The two channels then mix together to a common output (e.g., the Main output bus). You generally don’t want the original audio that was split to appear in the mixed output of the two channels.

Parallel processing has many applications, like altering stereo image, emphasizing transients, doing creative compression effects, super-wide reverbs, and more. Studio One Professional has a Splitter module that makes parallel processing easy within an FX Chain. However, this isn’t always a perfect solution, for reasons described later. And Studio One Artist doesn’t have a Splitter—so let’s look at an alternate way to do splits.

Splitting with Buses

The traditional way to create a split for parallel processing uses buses. You insert pre-fader sends in the channel with the track you want to process. These go to two FX or Bus Channels (fig. 1). With pre-fader sends, the original channel’s fader can turn down all the way. This prevents the signal from going to the Main bus, yet audio still proceeds to the parallel paths.

Figure 1: This example of traditional bus-based splitting provides bi-amping.

However, Track Presets can’t save a combination of tracks and buses, only tracks. So, let’s speed up your sessions with a Track Preset-friendly solution.

Splitting with Tracks

This option accomplishes the same goal, but you can save the setup as a Track Preset for instant recall. First, we need to do a little prep work. The parallel channels receive their inputs from Track 1’s output (note that the parallel tracks’ input fields in fig. 3 show “Track 1”). So, we can’t turn the Track 1 fader down to have the equivalent of a bus’s pre-fader send. Although there are some instances where you may want the original sound mixed in with parallel processing, most of the time you want to hear only the outputs from the parallel-processed tracks.

Fortunately, there’s an easy way to do a pseudo pre-fader send. In Song Setup, create a Dummy Output and don’t assign it to anything (fig. 2). We don’t want it to go anywhere. This lets the parallel processed tracks still receive their inputs from Track 1, but Track 1’s output feeds the Dummy bus instead of the Main bus. So, you won’t hear Track 1’s original audio.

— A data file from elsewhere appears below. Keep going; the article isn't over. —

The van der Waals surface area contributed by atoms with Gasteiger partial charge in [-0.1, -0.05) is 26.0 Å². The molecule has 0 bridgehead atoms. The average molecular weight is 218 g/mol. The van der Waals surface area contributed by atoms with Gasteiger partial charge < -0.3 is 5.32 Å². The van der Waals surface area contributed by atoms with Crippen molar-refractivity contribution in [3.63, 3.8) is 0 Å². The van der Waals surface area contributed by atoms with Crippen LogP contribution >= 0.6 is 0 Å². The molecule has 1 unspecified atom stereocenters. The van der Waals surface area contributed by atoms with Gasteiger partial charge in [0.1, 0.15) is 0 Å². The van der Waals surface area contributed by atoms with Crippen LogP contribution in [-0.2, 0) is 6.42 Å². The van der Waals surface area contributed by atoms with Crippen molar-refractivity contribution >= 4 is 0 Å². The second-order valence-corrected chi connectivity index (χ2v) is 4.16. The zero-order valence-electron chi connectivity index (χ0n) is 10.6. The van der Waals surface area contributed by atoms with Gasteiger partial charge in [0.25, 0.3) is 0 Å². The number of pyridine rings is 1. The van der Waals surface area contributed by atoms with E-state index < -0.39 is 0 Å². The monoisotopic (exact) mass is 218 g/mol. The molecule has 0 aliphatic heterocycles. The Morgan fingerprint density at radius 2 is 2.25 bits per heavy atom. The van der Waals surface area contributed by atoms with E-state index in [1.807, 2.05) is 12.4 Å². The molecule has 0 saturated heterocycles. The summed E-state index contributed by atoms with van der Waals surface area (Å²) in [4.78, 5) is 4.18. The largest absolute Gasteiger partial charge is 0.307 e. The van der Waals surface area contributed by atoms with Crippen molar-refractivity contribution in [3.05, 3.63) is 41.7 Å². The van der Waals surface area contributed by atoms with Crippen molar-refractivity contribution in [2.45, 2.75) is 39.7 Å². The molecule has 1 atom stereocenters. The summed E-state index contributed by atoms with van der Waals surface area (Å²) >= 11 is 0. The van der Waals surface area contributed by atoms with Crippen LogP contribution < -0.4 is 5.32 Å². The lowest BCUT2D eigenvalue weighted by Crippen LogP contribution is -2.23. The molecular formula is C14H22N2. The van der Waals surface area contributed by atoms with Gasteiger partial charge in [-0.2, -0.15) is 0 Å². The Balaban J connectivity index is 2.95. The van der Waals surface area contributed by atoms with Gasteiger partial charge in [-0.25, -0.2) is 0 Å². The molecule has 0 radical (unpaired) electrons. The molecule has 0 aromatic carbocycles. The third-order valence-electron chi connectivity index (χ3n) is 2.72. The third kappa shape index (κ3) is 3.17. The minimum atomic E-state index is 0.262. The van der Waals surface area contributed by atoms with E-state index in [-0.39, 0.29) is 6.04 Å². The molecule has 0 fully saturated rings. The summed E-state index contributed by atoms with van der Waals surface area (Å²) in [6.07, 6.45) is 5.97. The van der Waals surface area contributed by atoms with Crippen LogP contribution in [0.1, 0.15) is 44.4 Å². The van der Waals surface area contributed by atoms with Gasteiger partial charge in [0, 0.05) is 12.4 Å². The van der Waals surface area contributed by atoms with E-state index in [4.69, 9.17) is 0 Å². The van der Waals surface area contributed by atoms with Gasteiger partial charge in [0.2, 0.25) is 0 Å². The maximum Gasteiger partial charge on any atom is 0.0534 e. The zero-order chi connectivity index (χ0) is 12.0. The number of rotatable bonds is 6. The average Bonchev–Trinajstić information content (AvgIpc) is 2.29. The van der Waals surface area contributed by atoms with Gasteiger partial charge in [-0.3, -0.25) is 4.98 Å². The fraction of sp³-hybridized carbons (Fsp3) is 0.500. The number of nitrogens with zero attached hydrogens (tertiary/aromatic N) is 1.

Figure 2:  Use Song Setup to create a Dummy bus to nowhere.

Fig. 3 shows the track-based splitting configuration. Aside from assigning the source track to the Dummy bus instead of the Main bus, here are the differences compared to fig. 1:

  • The parallel channels need to have their Monitor buttons enabled.
  • If you want to blend in the original sound, assign its output to the Main bus instead of the Dummy bus. Because Track 1’s fader serves as a master input level control for the audio feeding the parallel paths, you have the equivalent of a post-fader send if needed.
  • Solo Safe isn’t enabled automatically. To enable it, Shift+Click on the Solo buttons in the parallel channels.
  • And (drum roll, please!) here’s the big advantage: You can select all three tracks, and save the configuration as a Track Preset. Just remember that any project in which you use this track-based configuration needs to have a Dummy output available in Song Setup.

Figure 3: You can save this parallel processing configuration as a Track Preset.

Disadvantages Compared to Studio One Professional’s Splitter Module

  • Unlike an FX Chain, this parallel processing method doesn’t insert neatly in a track, and requires an additional channel for each split you want to add. (The FX Chain’s Splitter can have five splits within a single channel and can do frequency-based splits, which is ultra-cool.) A mitigating factor is that once you set the level for the audio track that splits into the parallel tracks, you can hide it.
  • Another limitation is there’s no panel for Macro Controls. For complex FX Chains with multiple splits and processors, Macro Controls can save a lot of time when you need to tweak the sound.

Advantages Compared to Studio One Professional’s Splitter Module

  • With channel-based parallel processing, the effects providing the processing are exposed. You don’t have to open up the FX Chain to edit, delete, or replace them.